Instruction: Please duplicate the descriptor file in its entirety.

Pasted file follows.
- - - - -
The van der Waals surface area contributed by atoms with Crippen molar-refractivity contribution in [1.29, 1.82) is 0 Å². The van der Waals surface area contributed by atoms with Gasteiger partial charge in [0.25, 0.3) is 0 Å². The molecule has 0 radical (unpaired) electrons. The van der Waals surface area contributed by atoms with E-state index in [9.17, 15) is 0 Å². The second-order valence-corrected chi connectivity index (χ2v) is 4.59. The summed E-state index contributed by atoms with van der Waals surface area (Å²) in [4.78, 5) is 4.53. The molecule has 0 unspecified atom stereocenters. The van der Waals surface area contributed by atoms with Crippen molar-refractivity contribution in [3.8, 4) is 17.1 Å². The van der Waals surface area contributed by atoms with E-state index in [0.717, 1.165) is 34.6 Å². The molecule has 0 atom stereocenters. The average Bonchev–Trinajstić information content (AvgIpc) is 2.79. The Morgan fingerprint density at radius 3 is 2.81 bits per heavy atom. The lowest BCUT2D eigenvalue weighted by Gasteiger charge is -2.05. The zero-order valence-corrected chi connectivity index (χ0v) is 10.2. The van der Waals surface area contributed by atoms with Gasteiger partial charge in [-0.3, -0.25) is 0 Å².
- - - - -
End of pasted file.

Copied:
The van der Waals surface area contributed by atoms with Crippen molar-refractivity contribution in [1.29, 1.82) is 0 Å². The van der Waals surface area contributed by atoms with Gasteiger partial charge in [0.25, 0.3) is 0 Å². The molecule has 0 radical (unpaired) electrons. The van der Waals surface area contributed by atoms with E-state index in [9.17, 15) is 0 Å². The second-order valence-corrected chi connectivity index (χ2v) is 4.59. The summed E-state index contributed by atoms with van der Waals surface area (Å²) in [4.78, 5) is 4.53. The molecule has 0 unspecified atom stereocenters. The van der Waals surface area contributed by atoms with Crippen molar-refractivity contribution in [3.8, 4) is 17.1 Å². The van der Waals surface area contributed by atoms with E-state index in [0.717, 1.165) is 34.6 Å². The molecule has 0 atom stereocenters. The average Bonchev–Trinajstić information content (AvgIpc) is 2.79. The Morgan fingerprint density at radius 3 is 2.81 bits per heavy atom. The lowest BCUT2D eigenvalue weighted by Gasteiger charge is -2.05. The zero-order valence-corrected chi connectivity index (χ0v) is 10.2. The van der Waals surface area contributed by atoms with Gasteiger partial charge in [-0.3, -0.25) is 0 Å².